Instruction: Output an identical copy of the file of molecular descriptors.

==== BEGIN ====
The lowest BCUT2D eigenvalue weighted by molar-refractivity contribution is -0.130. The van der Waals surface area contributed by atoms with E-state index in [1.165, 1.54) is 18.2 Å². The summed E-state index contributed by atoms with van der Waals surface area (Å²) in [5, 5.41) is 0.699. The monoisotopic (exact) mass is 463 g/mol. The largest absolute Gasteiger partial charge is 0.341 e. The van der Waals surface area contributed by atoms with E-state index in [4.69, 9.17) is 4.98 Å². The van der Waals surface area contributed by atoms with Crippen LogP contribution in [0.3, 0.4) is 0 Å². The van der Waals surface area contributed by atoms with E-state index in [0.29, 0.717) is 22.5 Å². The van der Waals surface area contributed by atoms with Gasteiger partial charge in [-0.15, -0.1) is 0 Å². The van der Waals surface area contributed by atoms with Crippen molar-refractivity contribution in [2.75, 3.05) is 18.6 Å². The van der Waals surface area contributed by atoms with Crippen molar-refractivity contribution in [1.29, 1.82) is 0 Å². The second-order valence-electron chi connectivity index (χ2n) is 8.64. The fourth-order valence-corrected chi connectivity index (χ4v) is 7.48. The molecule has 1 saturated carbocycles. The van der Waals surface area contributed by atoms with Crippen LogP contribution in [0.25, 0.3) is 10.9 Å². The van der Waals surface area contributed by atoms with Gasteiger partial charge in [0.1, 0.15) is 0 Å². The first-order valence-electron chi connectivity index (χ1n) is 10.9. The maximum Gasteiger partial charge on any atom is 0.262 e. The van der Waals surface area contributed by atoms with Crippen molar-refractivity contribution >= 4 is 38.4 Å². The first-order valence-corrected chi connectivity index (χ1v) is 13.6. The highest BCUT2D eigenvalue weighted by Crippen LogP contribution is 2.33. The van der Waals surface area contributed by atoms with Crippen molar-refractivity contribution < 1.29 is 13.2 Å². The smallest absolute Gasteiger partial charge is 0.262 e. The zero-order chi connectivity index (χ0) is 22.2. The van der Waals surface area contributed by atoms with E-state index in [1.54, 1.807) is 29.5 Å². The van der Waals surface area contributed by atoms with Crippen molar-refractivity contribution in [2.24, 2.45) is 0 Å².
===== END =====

The lowest BCUT2D eigenvalue weighted by molar-refractivity contribution is -0.130. The van der Waals surface area contributed by atoms with E-state index in [1.165, 1.54) is 18.2 Å². The summed E-state index contributed by atoms with van der Waals surface area (Å²) in [5, 5.41) is 0.699. The monoisotopic (exact) mass is 463 g/mol. The largest absolute Gasteiger partial charge is 0.341 e. The van der Waals surface area contributed by atoms with E-state index in [4.69, 9.17) is 4.98 Å². The van der Waals surface area contributed by atoms with Crippen LogP contribution in [0.3, 0.4) is 0 Å². The van der Waals surface area contributed by atoms with E-state index in [0.29, 0.717) is 22.5 Å². The van der Waals surface area contributed by atoms with Gasteiger partial charge in [-0.15, -0.1) is 0 Å². The van der Waals surface area contributed by atoms with Crippen molar-refractivity contribution in [2.75, 3.05) is 18.6 Å². The van der Waals surface area contributed by atoms with Crippen molar-refractivity contribution in [1.29, 1.82) is 0 Å². The second-order valence-electron chi connectivity index (χ2n) is 8.64. The fourth-order valence-corrected chi connectivity index (χ4v) is 7.48. The molecule has 1 saturated carbocycles. The van der Waals surface area contributed by atoms with Crippen LogP contribution in [0.25, 0.3) is 10.9 Å². The van der Waals surface area contributed by atoms with Gasteiger partial charge in [0.1, 0.15) is 0 Å². The first-order valence-electron chi connectivity index (χ1n) is 10.9. The maximum Gasteiger partial charge on any atom is 0.262 e. The van der Waals surface area contributed by atoms with Crippen molar-refractivity contribution >= 4 is 38.4 Å². The first-order valence-corrected chi connectivity index (χ1v) is 13.6. The highest BCUT2D eigenvalue weighted by Crippen LogP contribution is 2.33. The van der Waals surface area contributed by atoms with Crippen molar-refractivity contribution < 1.29 is 13.2 Å². The smallest absolute Gasteiger partial charge is 0.262 e. The zero-order chi connectivity index (χ0) is 22.2. The van der Waals surface area contributed by atoms with E-state index in [1.54, 1.807) is 29.5 Å². The van der Waals surface area contributed by atoms with Crippen molar-refractivity contribution in [2.24, 2.45) is 0 Å².